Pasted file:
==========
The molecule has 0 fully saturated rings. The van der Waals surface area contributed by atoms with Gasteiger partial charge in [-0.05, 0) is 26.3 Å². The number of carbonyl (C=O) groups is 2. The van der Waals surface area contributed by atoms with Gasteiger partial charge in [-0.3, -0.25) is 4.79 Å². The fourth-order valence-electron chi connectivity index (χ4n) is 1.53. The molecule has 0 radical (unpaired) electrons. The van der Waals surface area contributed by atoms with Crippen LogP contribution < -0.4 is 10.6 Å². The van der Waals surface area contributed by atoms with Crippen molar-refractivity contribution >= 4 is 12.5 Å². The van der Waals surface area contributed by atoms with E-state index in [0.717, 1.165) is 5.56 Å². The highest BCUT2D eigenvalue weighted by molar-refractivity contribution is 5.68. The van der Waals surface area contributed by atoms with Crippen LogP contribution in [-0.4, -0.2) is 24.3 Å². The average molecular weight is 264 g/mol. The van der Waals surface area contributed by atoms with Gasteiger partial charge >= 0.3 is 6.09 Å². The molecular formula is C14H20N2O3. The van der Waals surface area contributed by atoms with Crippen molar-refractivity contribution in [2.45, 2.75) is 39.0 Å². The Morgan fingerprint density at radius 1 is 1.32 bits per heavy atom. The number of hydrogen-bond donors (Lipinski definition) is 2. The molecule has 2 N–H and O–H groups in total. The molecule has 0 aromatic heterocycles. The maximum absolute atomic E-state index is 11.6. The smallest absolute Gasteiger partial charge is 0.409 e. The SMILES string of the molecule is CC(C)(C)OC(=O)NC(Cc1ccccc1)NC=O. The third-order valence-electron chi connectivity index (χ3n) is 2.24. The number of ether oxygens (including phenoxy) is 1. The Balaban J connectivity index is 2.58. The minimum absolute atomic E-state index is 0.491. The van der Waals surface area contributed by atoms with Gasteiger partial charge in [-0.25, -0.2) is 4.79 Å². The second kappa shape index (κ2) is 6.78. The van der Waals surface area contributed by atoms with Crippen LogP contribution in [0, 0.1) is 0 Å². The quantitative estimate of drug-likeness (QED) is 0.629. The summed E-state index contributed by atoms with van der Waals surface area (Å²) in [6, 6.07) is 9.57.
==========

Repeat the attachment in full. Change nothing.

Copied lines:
The molecule has 0 fully saturated rings. The van der Waals surface area contributed by atoms with Gasteiger partial charge in [-0.05, 0) is 26.3 Å². The number of carbonyl (C=O) groups is 2. The van der Waals surface area contributed by atoms with Gasteiger partial charge in [-0.3, -0.25) is 4.79 Å². The fourth-order valence-electron chi connectivity index (χ4n) is 1.53. The molecule has 0 radical (unpaired) electrons. The van der Waals surface area contributed by atoms with Crippen LogP contribution < -0.4 is 10.6 Å². The van der Waals surface area contributed by atoms with Crippen molar-refractivity contribution >= 4 is 12.5 Å². The van der Waals surface area contributed by atoms with E-state index in [0.717, 1.165) is 5.56 Å². The highest BCUT2D eigenvalue weighted by molar-refractivity contribution is 5.68. The van der Waals surface area contributed by atoms with Crippen LogP contribution in [-0.4, -0.2) is 24.3 Å². The average molecular weight is 264 g/mol. The van der Waals surface area contributed by atoms with Gasteiger partial charge >= 0.3 is 6.09 Å². The molecular formula is C14H20N2O3. The van der Waals surface area contributed by atoms with Crippen molar-refractivity contribution in [2.45, 2.75) is 39.0 Å². The Morgan fingerprint density at radius 1 is 1.32 bits per heavy atom. The number of hydrogen-bond donors (Lipinski definition) is 2. The molecule has 2 N–H and O–H groups in total. The molecule has 0 aromatic heterocycles. The maximum absolute atomic E-state index is 11.6. The smallest absolute Gasteiger partial charge is 0.409 e. The SMILES string of the molecule is CC(C)(C)OC(=O)NC(Cc1ccccc1)NC=O. The third-order valence-electron chi connectivity index (χ3n) is 2.24. The number of ether oxygens (including phenoxy) is 1. The Balaban J connectivity index is 2.58. The minimum absolute atomic E-state index is 0.491. The van der Waals surface area contributed by atoms with Gasteiger partial charge in [-0.25, -0.2) is 4.79 Å². The second kappa shape index (κ2) is 6.78. The van der Waals surface area contributed by atoms with Crippen LogP contribution in [0, 0.1) is 0 Å². The quantitative estimate of drug-likeness (QED) is 0.629. The summed E-state index contributed by atoms with van der Waals surface area (Å²) in [6, 6.07) is 9.57.